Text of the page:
Families, nations, and local churches, are societies of external organization; and they are organized for the present world. At the end of the world, all these organizations will cease. The kingdom of Christ is not of this world; but at the end of the world, when earthly organizations shall have passed away, he will gather the wicked out of his kingdom; and the kingdom itself, freed from all rebellious subjects, will continue for ever. Then shall the righteous, who alone are the children of the kingdom, shine as the sun, in the kingdom of their Father.

[83] John xviii. 37.

[84] John xviii. 36.

[85] Matt. xiii. 47-50.

[86] Matt. xiii. 3-8.

[87] Matt. xiii. 24-30.

[88] Mark xvi. 16.

[89] Luke xix. 27.

[90] 2 Cor. vi. 17.

John L. Dagg- Manual of Theology- Volume 2

Here is an example of how scripture is set forth in an orderly fashion

The special design of Luke was to set forth the perfections of our Lord’s humanity, and it is very blessed to trace out the different passages in his Gospel where Christ is seen as a Man of prayer. “It came to pass, that Jesus also being baptized, and praying, the heaven was opened” (Luke 3:21). Luke is the only one who supplies this significant detail, and a most precious one it is. The Savior’s baptism marked the end of His private life, and the beginning of His official mission. And here we learn that He was in the act of devotion at the very outset of His public ministry. He was engaged in dedicating Himself unto God, seeking grace for the stupendous work that lay before Him. Thus the first sight which the multitude had of Him was in prayer! “And He withdrew Himself into the wilderness, and prayed” (v. 16). This occurred just after His miracles of mercy, when there went “a fame abroad of Him: and great multitudes came together to hear, and to be healed by Him.” His response to this show of popularity was striking, and full of instruction for His servants. He retired from the acclaims of the masses, and got alone with God. Again,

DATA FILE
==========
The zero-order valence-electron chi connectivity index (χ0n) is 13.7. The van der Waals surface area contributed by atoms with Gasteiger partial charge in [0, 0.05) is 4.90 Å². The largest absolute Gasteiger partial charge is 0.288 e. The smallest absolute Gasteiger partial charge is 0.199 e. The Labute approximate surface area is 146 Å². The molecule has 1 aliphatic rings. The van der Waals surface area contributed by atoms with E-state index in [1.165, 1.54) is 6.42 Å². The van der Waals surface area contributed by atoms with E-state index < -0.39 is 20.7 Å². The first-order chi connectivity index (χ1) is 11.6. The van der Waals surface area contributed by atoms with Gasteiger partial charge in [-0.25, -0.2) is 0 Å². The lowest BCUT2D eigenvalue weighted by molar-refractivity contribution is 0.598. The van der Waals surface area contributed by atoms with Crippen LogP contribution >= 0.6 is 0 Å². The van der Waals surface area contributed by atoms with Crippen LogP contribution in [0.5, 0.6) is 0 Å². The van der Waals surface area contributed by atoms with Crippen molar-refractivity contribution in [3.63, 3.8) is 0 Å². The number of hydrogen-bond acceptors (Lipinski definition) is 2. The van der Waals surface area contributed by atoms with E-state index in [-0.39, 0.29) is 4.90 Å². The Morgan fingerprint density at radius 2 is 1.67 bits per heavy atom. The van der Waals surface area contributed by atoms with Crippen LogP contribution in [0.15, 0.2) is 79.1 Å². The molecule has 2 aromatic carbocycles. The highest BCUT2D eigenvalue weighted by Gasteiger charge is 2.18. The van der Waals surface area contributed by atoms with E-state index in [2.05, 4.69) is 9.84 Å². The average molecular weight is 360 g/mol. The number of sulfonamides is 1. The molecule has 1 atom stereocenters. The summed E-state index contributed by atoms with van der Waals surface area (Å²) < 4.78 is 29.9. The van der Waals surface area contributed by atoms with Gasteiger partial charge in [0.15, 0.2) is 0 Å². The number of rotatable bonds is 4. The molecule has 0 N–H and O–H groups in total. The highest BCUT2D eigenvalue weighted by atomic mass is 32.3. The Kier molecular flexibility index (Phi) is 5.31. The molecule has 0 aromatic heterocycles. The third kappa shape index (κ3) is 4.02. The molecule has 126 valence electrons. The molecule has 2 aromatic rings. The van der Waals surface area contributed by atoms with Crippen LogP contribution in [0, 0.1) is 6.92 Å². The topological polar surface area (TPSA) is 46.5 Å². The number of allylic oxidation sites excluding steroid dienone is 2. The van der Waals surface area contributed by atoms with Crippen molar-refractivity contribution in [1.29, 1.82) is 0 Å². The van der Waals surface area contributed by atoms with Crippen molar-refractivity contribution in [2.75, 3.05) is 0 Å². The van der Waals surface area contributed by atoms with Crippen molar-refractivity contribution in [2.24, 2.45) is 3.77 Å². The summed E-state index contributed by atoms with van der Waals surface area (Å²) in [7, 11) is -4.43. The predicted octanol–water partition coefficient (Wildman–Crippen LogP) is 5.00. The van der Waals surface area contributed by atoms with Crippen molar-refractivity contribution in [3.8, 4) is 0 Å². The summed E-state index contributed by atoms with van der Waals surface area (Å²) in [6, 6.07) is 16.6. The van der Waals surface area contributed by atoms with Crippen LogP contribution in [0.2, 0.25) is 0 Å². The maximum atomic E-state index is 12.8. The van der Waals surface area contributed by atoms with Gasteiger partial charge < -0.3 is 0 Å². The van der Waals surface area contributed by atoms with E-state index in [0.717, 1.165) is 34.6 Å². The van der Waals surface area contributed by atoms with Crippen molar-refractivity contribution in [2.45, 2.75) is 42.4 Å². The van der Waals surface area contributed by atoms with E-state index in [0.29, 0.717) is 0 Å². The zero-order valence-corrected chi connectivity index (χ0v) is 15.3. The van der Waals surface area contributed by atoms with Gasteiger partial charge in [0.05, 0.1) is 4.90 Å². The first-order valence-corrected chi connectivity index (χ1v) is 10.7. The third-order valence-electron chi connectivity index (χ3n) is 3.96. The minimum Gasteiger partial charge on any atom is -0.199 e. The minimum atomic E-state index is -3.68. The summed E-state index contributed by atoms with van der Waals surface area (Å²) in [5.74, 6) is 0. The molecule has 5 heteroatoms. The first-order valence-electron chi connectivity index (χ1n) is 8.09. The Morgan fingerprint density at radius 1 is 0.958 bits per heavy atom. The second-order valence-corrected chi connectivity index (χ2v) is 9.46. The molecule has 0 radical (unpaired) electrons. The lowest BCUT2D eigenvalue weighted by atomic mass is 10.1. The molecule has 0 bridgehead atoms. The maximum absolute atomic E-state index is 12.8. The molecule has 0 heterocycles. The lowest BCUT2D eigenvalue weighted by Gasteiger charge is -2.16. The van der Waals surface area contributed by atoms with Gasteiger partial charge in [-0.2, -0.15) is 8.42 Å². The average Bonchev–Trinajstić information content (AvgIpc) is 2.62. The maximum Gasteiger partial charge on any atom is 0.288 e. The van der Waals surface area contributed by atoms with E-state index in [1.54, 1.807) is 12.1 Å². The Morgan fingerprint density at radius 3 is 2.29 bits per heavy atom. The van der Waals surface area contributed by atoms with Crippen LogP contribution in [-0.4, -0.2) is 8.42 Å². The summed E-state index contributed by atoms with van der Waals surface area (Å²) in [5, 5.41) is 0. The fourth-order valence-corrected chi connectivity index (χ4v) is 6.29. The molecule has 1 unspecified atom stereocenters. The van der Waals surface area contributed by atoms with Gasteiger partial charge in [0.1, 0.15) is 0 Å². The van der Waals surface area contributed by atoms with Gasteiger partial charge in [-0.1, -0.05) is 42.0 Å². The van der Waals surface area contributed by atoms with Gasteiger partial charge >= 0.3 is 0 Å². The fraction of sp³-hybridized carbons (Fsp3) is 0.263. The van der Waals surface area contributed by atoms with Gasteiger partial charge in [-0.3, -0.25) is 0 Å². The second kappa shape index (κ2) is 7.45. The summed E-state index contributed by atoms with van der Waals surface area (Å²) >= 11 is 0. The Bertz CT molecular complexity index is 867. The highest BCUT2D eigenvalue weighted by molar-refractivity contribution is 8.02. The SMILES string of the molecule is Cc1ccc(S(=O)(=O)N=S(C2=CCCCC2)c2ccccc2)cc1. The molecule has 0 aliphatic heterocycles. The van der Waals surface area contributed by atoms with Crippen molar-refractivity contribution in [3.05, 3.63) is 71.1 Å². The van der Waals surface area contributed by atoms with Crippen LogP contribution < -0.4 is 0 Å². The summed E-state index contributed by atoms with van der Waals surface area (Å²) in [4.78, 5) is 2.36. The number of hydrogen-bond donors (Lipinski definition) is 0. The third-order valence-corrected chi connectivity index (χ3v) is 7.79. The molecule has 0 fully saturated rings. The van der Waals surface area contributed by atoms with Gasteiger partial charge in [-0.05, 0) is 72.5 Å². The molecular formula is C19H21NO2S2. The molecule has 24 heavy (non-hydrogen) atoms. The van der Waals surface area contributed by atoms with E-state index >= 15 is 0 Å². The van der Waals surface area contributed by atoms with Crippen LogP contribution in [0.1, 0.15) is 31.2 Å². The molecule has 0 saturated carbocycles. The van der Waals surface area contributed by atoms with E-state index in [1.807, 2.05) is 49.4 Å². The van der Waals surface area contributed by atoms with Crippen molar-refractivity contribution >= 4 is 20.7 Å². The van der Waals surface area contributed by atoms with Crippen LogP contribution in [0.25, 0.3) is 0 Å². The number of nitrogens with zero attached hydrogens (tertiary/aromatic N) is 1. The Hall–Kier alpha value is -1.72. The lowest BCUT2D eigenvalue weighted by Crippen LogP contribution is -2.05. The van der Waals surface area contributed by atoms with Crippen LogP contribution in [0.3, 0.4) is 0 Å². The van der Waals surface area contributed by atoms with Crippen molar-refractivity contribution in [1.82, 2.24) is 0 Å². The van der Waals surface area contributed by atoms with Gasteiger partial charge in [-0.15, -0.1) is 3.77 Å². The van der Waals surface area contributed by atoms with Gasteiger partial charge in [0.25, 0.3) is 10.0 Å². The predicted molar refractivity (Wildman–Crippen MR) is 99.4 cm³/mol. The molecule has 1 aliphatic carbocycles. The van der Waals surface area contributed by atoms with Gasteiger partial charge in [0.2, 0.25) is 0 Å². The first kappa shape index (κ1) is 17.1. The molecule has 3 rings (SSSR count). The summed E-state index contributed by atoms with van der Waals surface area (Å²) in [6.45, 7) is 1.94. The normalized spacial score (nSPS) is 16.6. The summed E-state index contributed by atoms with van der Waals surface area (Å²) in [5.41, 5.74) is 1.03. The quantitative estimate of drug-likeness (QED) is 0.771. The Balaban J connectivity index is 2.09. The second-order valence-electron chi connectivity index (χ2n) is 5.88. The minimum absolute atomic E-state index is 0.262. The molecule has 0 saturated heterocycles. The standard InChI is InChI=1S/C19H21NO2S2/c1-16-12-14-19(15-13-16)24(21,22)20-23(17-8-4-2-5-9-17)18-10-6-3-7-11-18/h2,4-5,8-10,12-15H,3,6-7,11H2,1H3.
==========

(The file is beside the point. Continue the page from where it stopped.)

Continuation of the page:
“He went out into a mountain to pray, and continued all night in prayer to God” (Luke 6:12).

This followed immediately after the scribes and Pharisees were “filled with madness” against Him, and right before He selected the twelve. Our Redeemer made no attempt to fight His enemies, but retired to commune with the Father. Before calling the apostles, He spent the night petitioning God.

“And it came to pass, as He was alone praying, His disciples were with Him: and He asked them saying, Whom say the people that I am?” (Luke 9:18).

This was just following His feeding of the multitude: after engaging in public duty, He withdrew in order to have private devotion. We may infer from the question which He asked His disciples that the unbelief of men was beginning to cast a shadow upon His soul, and that He now sought relief and strength from above.

“And went up into the mountain to pray. And as He prayed, the fashion of His countenance was altered, and His raiment was white and glistening” (Luke 9:28, 29).

It was while engaged in prayer that Christ was transfigured— how significant, and instructive!

Arthur W. Pink-Interpretation of the Scriptures

Only God can heal a broken heart

Then again, God only may do it. Suppose we could heal your broken heart, it would be good for nothing. I do beseech the Lord, that I may never get a broken heart healed, except it is by God. A truly convinced sinner will always rather keep his heart broken than have it healed wrongly. I ask you who are suffering, whether you would not rather keep your broken heart as it is, than allow a bad physician to cure it for you, and so deceive you, and send you to hell at last? I know your cry is “Lord, let me know the worst of my case; use the lancet; do not be afraid of hurting me, let me feel it all; cut the proud flesh away rather than let it remain.” But there are not a few who get their wounds glossed over by some pretended good works or duties. Oh! my hearer, let no man deceive you. Be not content with a name to live while you are really dead. Bad money may pass on earth, but genuine gold alone will be received in heaven. Can you abide the fire?

Charles H. Spurgeon- “Healing the Wounded” A Sermon Delivered On Sabbath Morning, November 11, 1855

The misery you are exposed to is that which God will inflict to that end, that he might show what that wrath of Jehovah is

December 29, 2017 Leave a comment

Their foot shall slide in due time (Deut. Xxxii. 35).